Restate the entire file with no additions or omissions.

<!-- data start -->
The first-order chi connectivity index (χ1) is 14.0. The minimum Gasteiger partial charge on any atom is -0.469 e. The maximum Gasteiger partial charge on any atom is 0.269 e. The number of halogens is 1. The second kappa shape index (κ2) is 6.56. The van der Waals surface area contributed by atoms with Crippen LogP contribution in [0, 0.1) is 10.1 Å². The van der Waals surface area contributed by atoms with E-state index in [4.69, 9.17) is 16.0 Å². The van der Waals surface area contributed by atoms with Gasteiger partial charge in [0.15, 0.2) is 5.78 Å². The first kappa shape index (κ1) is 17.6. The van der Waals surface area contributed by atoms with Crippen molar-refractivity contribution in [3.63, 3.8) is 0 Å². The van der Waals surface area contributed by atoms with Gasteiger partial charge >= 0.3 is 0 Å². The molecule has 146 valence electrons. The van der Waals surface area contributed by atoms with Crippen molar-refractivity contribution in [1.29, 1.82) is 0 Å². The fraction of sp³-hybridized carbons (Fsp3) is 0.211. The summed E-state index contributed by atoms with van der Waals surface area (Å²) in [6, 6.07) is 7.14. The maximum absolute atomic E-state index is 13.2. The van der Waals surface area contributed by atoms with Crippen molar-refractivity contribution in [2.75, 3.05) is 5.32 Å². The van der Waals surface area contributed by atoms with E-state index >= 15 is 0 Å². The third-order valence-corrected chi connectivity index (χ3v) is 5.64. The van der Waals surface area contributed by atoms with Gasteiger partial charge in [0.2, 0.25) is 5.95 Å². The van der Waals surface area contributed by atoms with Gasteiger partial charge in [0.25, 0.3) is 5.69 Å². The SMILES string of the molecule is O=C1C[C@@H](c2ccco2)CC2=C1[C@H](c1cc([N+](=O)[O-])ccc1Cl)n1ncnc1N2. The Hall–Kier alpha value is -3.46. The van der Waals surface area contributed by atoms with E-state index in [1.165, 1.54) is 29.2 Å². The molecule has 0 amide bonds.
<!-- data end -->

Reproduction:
The first-order chi connectivity index (χ1) is 14.0. The minimum Gasteiger partial charge on any atom is -0.469 e. The maximum Gasteiger partial charge on any atom is 0.269 e. The number of halogens is 1. The second kappa shape index (κ2) is 6.56. The van der Waals surface area contributed by atoms with Crippen LogP contribution in [0, 0.1) is 10.1 Å². The van der Waals surface area contributed by atoms with E-state index in [4.69, 9.17) is 16.0 Å². The van der Waals surface area contributed by atoms with Gasteiger partial charge in [0.15, 0.2) is 5.78 Å². The first kappa shape index (κ1) is 17.6. The van der Waals surface area contributed by atoms with Crippen molar-refractivity contribution in [3.63, 3.8) is 0 Å². The van der Waals surface area contributed by atoms with Gasteiger partial charge >= 0.3 is 0 Å². The molecule has 146 valence electrons. The van der Waals surface area contributed by atoms with Crippen molar-refractivity contribution in [1.29, 1.82) is 0 Å². The fraction of sp³-hybridized carbons (Fsp3) is 0.211. The summed E-state index contributed by atoms with van der Waals surface area (Å²) in [6, 6.07) is 7.14. The maximum absolute atomic E-state index is 13.2. The van der Waals surface area contributed by atoms with Crippen molar-refractivity contribution in [2.75, 3.05) is 5.32 Å². The van der Waals surface area contributed by atoms with E-state index >= 15 is 0 Å². The third-order valence-corrected chi connectivity index (χ3v) is 5.64. The van der Waals surface area contributed by atoms with Gasteiger partial charge in [0.2, 0.25) is 5.95 Å². The van der Waals surface area contributed by atoms with Gasteiger partial charge in [0.25, 0.3) is 5.69 Å². The SMILES string of the molecule is O=C1C[C@@H](c2ccco2)CC2=C1[C@H](c1cc([N+](=O)[O-])ccc1Cl)n1ncnc1N2. The Hall–Kier alpha value is -3.46. The van der Waals surface area contributed by atoms with E-state index in [1.165, 1.54) is 29.2 Å². The molecule has 0 amide bonds.